So much talk of politics. As it is the most popular topic at the moment, I thought I would throw out this idea I've had for an elected Senate.
I believe that the House of Commons, in itself, does what it is supposed to do, in terms of representation. Everyone's vote is worth the same. But since their is so much talk of under representation to the regions of the country with less people, a triple E senate, I believe, would cure a number of problems of national unity. My model, though not quite triple E, would also provide the provinces with more power at a federal level, so, hopefully, this would bring about the killing of two birds, while also acting as a balance to the power of the reigning party.
Here's how it goes:
- Every province elects 8 senators, representing an equal geographic area. This will result in 80 senators.
- Every territory elects a senator, representing the whole territory. This will result in 3 senators, and 83 in total.
- Every provincial and territorial government dispatches a deputy to sit in the senate, to represent and promote the will of their respective governments. This will result in 13 senators, and 96 in total.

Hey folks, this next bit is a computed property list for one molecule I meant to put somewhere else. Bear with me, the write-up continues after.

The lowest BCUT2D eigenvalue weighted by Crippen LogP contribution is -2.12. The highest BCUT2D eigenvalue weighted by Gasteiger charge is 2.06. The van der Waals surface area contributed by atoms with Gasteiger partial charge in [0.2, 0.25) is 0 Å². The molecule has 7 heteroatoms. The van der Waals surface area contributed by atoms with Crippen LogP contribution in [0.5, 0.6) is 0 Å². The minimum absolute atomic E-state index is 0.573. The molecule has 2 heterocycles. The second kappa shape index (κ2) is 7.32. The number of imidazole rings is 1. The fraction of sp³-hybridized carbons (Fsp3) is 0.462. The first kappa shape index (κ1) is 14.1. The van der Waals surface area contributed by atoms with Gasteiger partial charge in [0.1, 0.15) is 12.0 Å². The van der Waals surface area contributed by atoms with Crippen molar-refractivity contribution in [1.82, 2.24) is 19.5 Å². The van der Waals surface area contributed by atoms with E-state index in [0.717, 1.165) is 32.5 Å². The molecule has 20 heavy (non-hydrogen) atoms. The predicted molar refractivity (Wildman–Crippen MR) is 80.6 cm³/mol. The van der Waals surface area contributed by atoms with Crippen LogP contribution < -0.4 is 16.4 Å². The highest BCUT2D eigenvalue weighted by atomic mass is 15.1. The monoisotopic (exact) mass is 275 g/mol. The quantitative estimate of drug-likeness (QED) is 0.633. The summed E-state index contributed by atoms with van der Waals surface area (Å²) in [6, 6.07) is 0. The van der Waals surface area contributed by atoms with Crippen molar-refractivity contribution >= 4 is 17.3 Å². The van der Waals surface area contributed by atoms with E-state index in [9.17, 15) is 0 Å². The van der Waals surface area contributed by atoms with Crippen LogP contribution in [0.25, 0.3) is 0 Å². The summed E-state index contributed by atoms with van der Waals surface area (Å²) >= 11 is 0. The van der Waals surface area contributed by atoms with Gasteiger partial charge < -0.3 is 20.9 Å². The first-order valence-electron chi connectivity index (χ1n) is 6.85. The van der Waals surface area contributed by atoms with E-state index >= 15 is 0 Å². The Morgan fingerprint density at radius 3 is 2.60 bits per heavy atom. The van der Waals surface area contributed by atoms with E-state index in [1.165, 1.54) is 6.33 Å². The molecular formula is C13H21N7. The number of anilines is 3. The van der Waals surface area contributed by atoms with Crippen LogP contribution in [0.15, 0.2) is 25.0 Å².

- Each party represented in the House of Commons dispatches one deputy to sit in the senate, to promote the will of their party. Under the last government, this would result in 4 senators, bringing the grand total to 100 senators.
- All elected senators are independent candidates. The original senators were ment to provide a sober second thought, and being free from party lines will better allow that.
- Senators will be elected through first past the post. Given how they are independent, proportional balloting I don't believe would work.
- If the senate did have a party system and proportional representation, would it not be just a more or less carbon copy of the house?
That's the base of it; it still needs to be fleshed out, but that's my idea.